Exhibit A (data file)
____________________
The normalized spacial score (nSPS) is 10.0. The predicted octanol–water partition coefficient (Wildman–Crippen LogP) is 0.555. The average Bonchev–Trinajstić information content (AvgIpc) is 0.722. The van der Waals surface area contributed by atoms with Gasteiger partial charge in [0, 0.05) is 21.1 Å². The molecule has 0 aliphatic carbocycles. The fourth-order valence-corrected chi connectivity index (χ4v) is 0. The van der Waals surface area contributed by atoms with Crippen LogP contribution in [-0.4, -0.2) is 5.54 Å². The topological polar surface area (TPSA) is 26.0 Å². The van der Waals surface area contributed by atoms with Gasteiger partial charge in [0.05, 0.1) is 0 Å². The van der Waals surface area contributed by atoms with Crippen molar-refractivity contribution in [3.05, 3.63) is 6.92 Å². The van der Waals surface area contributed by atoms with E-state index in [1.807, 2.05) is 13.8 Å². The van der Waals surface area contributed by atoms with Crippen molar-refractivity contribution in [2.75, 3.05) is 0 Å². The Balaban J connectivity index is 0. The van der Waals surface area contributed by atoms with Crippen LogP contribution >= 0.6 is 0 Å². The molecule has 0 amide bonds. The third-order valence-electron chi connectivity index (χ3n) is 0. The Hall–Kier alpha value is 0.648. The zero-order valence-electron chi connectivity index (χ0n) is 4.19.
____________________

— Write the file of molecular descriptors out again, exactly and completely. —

The normalized spacial score (nSPS) is 10.0. The predicted octanol–water partition coefficient (Wildman–Crippen LogP) is 0.555. The average Bonchev–Trinajstić information content (AvgIpc) is 0.722. The van der Waals surface area contributed by atoms with Gasteiger partial charge in [0, 0.05) is 21.1 Å². The molecule has 0 aliphatic carbocycles. The fourth-order valence-corrected chi connectivity index (χ4v) is 0. The van der Waals surface area contributed by atoms with Crippen LogP contribution in [-0.4, -0.2) is 5.54 Å². The topological polar surface area (TPSA) is 26.0 Å². The van der Waals surface area contributed by atoms with Gasteiger partial charge in [0.05, 0.1) is 0 Å². The van der Waals surface area contributed by atoms with Crippen molar-refractivity contribution in [3.05, 3.63) is 6.92 Å². The van der Waals surface area contributed by atoms with E-state index in [1.807, 2.05) is 13.8 Å². The van der Waals surface area contributed by atoms with Crippen molar-refractivity contribution in [2.75, 3.05) is 0 Å². The Balaban J connectivity index is 0. The van der Waals surface area contributed by atoms with Crippen LogP contribution >= 0.6 is 0 Å². The molecule has 0 amide bonds. The third-order valence-electron chi connectivity index (χ3n) is 0. The Hall–Kier alpha value is 0.648. The zero-order valence-electron chi connectivity index (χ0n) is 4.19.